1 A ceramic sample compacted at room temperature in an ETH Zurich lab. Photo: ETH Zurich; Peter Rüegg.
Environmentally-friendly method of manufacturing ceramics may reduce companies carbon footprint, and render kilns obsolete for some applications and products.
The way your toilet is manufactured may soon undergo a metamorphosis. Researchers from the university ETH Zurich have developed a new way to manufacture ceramic products—such as bricks, porcelain, and cement—that saves energy and lowers the carbon footprint of the process.
André Studart, professor of complex materials, and Florian Bouville, a post-doctoral student working on Studart’s team, have devised a room-temperature cold sintering method that uses hydraulics to produce ceramic materials that have proven to be stronger than concrete.
Traditional manufacturers have to fire materials at temperatures in excess of 1832°F (1000°C) to create ceramic objects. For instance, ceramic tiles are often fired in tunnel kilns that operate at 2372°F (1300°C). That sucks up a lot of energy that could be harnessed to power, say, communities in a third-world country instead.
Starting with calcium carbonate nanopowder, Studart and Bouville simply added a little water and compacted the materials under extremely high pressure with a hydraulic press. The entire process takes only an hour to turn out a small one-inch piece of ceramic material.
The duo explained in an article on ETH Zurich’s website that the process they’ve developed can be compared to the similar process of sedimentary rock formation in nature. “Our work is the first evidence that a piece of ceramic material can be manufactured at room temperature in such a short amount of time and with relatively low pressure,” Studart says in the article.
This revolutionary process has several positive implications for the industry. The finished product can tolerate ten times more force than concrete, according to the scientists. The cold sintering process is more energy-efficient, as no high temperatures are required. Carbon could possibly be captured from the atmosphere, stored in a carbon sink, and “recycled” to produce the nanopowder. The process contributes to overall reduction of CO2 in the atmosphere.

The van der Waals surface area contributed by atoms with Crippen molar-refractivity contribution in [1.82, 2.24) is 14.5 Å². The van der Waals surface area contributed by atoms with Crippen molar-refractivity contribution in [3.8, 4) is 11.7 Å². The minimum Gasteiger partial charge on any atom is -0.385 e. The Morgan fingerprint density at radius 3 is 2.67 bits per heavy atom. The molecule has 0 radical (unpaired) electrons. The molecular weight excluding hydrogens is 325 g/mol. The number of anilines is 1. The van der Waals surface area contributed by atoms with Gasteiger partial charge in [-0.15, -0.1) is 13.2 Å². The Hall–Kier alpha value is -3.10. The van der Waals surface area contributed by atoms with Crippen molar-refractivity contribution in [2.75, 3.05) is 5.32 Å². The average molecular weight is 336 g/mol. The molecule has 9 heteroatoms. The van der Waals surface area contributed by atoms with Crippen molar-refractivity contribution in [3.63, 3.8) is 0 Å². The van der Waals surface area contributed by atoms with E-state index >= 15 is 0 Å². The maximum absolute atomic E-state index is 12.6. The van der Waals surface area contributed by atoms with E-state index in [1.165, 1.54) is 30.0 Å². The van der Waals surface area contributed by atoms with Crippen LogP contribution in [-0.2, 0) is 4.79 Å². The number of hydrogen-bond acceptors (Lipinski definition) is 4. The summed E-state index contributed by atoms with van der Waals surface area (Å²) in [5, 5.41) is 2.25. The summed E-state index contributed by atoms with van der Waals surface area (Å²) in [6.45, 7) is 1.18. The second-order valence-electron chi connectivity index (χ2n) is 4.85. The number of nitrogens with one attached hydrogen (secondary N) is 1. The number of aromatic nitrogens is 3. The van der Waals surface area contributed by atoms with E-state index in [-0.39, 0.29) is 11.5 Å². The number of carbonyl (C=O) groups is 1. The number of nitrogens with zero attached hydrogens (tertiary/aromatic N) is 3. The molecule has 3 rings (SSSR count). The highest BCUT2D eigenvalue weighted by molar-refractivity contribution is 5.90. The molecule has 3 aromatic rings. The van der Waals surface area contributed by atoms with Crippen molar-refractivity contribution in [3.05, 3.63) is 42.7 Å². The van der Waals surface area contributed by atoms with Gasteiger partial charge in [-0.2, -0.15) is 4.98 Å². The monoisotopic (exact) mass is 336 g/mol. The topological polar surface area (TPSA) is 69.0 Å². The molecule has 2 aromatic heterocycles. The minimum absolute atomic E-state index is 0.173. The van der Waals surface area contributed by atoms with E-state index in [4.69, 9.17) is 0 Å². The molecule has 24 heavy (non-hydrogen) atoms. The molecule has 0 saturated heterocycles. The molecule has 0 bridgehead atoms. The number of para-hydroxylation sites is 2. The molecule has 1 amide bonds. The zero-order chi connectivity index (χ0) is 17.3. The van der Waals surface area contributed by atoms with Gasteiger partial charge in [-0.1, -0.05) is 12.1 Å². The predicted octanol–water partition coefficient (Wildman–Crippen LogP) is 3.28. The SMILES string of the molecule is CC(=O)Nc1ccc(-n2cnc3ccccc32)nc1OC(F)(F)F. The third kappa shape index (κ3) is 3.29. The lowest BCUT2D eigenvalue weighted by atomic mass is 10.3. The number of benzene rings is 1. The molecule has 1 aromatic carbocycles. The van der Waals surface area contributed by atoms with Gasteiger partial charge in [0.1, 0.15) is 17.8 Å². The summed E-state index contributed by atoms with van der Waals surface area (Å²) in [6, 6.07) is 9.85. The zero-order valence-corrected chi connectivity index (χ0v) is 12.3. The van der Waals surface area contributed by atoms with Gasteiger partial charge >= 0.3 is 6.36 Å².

Although Studart and Bouville used small samples in their experiments, the benefits to the ceramics industry need to happen at scale. Producing larger pieces will require stronger hydraulics that can generate higher pressure and greater force. However, the researchers say it would be feasible to create ceramic samples the size of bathroom tiles.
Densification without heat as the primary driving force could have a huge impact on our understanding of sintering mechanisms. Pennsylvania State University researcher, Clive Randall, has also made some interesting discoveries in cold sintering, by employing high pressures at low temperatures.
As the cement industry looks to adopt sustainable alternatives in the manufacturing process, Studart’s and Bouville’s research could provide alternative materials to answer some of the environmental challenges. Along similar lines, Richard Riman at Rutgers, the State University of New Jersey, also is working on low-temperature, sustainable manufacturing and has shown that CO2 incorporated into concrete not only captures the CO2, but improves the end product.
The end result of research such as the ETH Zurich work, along with Riman’s and Randall’s work could lead to entirely new ways of thinking about manufacturing of ceramics, and could also disrupt the massive trillion-dollar concrete industry.
The paper, published in Nature Communications, is “Geologically-inspired strong bulk ceramics made with water at room temperature” (DOI: 10.1038/ncomms14655).
the author Faye Oney, is the content marketing specialist/editor for our sister publication, the Ceramic Bulletin, and the Ceramic Tech Today blog at the American Ceramic Society. She is a 20-year marketing and communications veteran, specializing in writing and social media strategy. She holds a master’s degree in marketing and communications from Franklin University, Columbus, Ohio.